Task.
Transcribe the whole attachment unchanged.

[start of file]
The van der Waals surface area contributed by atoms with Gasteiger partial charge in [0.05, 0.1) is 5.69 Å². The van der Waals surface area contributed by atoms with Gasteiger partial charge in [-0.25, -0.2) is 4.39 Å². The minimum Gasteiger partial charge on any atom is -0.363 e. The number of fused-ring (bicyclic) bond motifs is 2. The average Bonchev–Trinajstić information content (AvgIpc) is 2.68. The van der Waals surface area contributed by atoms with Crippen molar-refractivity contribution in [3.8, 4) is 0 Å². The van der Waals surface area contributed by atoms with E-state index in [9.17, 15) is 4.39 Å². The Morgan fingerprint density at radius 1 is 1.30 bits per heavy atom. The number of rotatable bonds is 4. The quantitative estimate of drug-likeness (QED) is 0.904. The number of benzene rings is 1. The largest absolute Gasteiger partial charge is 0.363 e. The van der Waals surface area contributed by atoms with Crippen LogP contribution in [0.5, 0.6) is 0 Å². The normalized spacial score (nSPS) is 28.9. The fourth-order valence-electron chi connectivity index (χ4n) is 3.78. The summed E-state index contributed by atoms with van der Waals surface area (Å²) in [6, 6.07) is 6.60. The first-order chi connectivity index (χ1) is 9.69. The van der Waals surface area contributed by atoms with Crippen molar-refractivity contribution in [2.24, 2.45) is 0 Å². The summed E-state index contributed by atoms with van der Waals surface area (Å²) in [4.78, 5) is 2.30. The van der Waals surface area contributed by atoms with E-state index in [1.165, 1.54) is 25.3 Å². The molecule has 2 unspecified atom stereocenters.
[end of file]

The van der Waals surface area contributed by atoms with Gasteiger partial charge in [0.05, 0.1) is 5.69 Å². The van der Waals surface area contributed by atoms with Gasteiger partial charge in [-0.25, -0.2) is 4.39 Å². The minimum Gasteiger partial charge on any atom is -0.363 e. The number of fused-ring (bicyclic) bond motifs is 2. The average Bonchev–Trinajstić information content (AvgIpc) is 2.68. The van der Waals surface area contributed by atoms with Crippen molar-refractivity contribution in [3.8, 4) is 0 Å². The van der Waals surface area contributed by atoms with E-state index in [9.17, 15) is 4.39 Å². The Morgan fingerprint density at radius 1 is 1.30 bits per heavy atom. The number of rotatable bonds is 4. The quantitative estimate of drug-likeness (QED) is 0.904. The number of benzene rings is 1. The largest absolute Gasteiger partial charge is 0.363 e. The van der Waals surface area contributed by atoms with Crippen LogP contribution in [0.5, 0.6) is 0 Å². The normalized spacial score (nSPS) is 28.9. The fourth-order valence-electron chi connectivity index (χ4n) is 3.78. The summed E-state index contributed by atoms with van der Waals surface area (Å²) in [6, 6.07) is 6.60. The first-order chi connectivity index (χ1) is 9.69. The van der Waals surface area contributed by atoms with Crippen molar-refractivity contribution in [2.24, 2.45) is 0 Å². The summed E-state index contributed by atoms with van der Waals surface area (Å²) in [4.78, 5) is 2.30. The van der Waals surface area contributed by atoms with E-state index in [1.165, 1.54) is 25.3 Å². The molecule has 2 unspecified atom stereocenters.